Eating, hydration, sex, and defending oneself are genetically important behaviors associated with species and individual survival, thus rewarded by intrinsic dopamine and opioidergic systems. Addictive disease in various forms, usurp this survival system by providing reward far beyond the normal human experience through mechanisms that fool the brain into releasing its rewarding effects for behaviors that are actually self-destructive.
Dopamine in the Brain
In this astute article by Volkow and colleagues, the authors assert that addictive, reward-seeking behaviors are influenced by a person’s past and present experience with the reinforcing stimuli (such as drugs or energy-rich foods) that increase the likelihood and/or strength of the cue driven behavioral response (such as drug taking or overeating).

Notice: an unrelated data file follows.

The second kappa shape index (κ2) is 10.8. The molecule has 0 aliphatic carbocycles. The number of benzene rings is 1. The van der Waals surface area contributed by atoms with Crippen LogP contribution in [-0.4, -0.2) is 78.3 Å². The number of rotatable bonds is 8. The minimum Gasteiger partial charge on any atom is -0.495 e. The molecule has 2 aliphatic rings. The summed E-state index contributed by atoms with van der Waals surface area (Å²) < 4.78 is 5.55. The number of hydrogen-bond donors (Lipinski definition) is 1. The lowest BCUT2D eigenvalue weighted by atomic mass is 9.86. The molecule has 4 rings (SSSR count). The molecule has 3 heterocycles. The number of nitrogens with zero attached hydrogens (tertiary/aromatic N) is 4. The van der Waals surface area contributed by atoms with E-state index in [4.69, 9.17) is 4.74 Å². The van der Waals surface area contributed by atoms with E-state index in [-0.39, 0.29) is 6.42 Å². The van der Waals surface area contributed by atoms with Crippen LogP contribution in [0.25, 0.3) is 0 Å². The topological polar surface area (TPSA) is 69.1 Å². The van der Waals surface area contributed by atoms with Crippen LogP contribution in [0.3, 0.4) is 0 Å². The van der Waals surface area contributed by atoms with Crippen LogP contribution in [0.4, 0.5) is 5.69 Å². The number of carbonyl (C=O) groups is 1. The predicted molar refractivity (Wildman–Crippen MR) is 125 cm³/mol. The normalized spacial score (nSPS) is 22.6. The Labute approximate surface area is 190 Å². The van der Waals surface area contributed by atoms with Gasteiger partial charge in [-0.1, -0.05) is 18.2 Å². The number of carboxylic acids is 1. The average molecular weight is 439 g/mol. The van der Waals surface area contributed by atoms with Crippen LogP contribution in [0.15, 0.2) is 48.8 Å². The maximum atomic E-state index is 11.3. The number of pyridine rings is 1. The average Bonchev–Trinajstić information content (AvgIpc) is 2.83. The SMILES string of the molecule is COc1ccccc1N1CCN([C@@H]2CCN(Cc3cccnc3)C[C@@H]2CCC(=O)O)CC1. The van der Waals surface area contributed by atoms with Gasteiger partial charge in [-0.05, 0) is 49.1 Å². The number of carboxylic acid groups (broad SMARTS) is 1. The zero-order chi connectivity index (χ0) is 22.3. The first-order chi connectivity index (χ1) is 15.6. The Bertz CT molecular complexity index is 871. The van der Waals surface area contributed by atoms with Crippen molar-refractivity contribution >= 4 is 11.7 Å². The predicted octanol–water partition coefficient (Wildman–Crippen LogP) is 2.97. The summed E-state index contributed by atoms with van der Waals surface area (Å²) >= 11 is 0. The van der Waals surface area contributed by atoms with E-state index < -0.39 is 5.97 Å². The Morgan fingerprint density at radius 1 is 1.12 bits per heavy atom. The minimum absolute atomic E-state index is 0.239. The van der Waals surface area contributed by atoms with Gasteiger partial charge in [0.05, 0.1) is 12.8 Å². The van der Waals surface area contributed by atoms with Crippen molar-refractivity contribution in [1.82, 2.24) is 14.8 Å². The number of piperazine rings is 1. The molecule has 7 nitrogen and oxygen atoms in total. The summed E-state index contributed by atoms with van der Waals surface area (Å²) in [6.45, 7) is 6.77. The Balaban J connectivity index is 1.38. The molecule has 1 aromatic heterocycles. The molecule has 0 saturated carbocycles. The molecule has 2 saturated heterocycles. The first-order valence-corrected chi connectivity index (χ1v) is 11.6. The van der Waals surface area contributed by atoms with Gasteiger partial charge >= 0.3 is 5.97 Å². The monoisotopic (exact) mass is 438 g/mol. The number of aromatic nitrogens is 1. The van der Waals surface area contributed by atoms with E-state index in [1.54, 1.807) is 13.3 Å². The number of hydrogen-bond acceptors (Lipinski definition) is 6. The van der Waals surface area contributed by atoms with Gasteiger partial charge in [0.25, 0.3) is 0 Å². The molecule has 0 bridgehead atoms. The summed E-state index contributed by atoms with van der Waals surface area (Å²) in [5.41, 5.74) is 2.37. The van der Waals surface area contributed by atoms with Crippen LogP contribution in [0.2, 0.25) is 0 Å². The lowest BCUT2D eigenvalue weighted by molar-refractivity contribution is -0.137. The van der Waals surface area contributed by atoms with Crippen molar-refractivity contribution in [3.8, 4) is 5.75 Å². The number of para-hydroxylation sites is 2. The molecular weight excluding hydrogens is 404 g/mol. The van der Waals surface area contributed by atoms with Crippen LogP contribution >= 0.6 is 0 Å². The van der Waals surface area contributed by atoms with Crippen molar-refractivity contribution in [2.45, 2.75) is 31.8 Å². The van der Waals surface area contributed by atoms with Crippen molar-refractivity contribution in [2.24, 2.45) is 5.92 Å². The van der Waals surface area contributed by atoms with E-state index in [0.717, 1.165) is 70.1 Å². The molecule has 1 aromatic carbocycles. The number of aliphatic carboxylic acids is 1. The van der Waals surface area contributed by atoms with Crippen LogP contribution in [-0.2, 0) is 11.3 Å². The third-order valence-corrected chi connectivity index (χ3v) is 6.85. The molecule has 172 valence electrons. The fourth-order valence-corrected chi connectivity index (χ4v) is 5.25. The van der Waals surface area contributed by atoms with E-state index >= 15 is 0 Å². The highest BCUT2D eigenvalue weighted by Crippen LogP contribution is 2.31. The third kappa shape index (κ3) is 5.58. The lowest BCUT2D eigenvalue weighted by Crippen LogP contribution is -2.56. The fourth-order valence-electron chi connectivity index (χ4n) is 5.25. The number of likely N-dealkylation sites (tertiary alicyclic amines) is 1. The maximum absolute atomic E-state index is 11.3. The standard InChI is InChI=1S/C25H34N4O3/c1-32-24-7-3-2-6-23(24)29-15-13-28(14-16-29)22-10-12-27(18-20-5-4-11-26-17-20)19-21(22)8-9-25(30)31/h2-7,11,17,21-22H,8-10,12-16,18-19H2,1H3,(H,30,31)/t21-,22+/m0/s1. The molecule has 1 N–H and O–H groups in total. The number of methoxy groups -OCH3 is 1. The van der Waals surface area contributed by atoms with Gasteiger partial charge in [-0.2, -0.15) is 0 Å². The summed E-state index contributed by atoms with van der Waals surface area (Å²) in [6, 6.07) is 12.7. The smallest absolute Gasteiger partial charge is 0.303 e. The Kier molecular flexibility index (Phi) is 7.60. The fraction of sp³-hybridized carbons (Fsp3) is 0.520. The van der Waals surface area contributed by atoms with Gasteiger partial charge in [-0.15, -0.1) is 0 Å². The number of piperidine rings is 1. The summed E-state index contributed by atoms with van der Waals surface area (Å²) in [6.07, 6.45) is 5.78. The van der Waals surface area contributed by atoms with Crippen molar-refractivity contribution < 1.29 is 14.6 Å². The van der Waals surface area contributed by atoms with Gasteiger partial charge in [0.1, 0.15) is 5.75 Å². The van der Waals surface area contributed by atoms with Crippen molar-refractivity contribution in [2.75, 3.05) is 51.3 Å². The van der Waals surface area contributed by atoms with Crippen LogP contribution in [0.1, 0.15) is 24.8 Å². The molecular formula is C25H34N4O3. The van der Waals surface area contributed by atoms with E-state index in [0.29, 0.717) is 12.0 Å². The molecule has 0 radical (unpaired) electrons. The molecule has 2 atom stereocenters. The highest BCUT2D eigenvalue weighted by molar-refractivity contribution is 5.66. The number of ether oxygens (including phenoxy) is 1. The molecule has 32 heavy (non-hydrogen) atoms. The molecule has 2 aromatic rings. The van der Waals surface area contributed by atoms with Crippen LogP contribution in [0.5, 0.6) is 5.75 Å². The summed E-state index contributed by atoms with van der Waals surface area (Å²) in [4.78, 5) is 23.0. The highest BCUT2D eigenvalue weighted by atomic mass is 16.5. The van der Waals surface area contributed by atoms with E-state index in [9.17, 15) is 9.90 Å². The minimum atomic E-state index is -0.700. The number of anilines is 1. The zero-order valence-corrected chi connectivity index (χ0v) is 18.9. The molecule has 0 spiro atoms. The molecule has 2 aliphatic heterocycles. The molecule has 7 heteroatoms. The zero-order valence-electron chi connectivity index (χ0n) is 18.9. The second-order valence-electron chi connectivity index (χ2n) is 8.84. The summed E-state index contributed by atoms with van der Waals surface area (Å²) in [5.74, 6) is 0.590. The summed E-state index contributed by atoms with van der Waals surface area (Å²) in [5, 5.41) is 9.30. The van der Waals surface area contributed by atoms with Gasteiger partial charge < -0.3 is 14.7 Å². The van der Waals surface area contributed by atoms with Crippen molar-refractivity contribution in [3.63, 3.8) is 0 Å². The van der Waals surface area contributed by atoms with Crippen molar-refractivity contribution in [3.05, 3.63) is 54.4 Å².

Behavioral change is dependent on the concentration of extrasynaptic dopamine present in specific brain areas such as the striatum. Pavlovian cues that produce conditioned and highly reinforcing stimulus also modulate dopamine volume and create anticipatory reward. Persistent use of an addictive substance produces conditioned pairing between the reinforcement and the specific cues that activate desire and wanting. Over time, repeated exposure produces downregulation in dopaminergic response to other previously incentivizing stimulus and a degraded capacity for inhibitory control. What follows are more impulsive and compulsive responses to food or drug cues.
Why Does This Matter?
Research by Dr. Volkow has established that dopamine reward contributes to addiction and obesity via the “dopamine motive system”. When impaired by addiction, downregulation of dopamine receptors can result in compulsive, habitual and rigid response to ingesting mood altering substances. New and novel interventions and treatment modalities to restore the dopamine balance in the reward system may potentially offer therapeutic remedy for both obesity and addiction.
Volkow ND, Wise RA, Baler R. The dopamine motive system: implications for drug and food addiction. Nat Rev Neurosci. 2017 Nov 16;18(12):741-752. doi: 10.1038/nrn.2017.130. Review. PMID: 29142296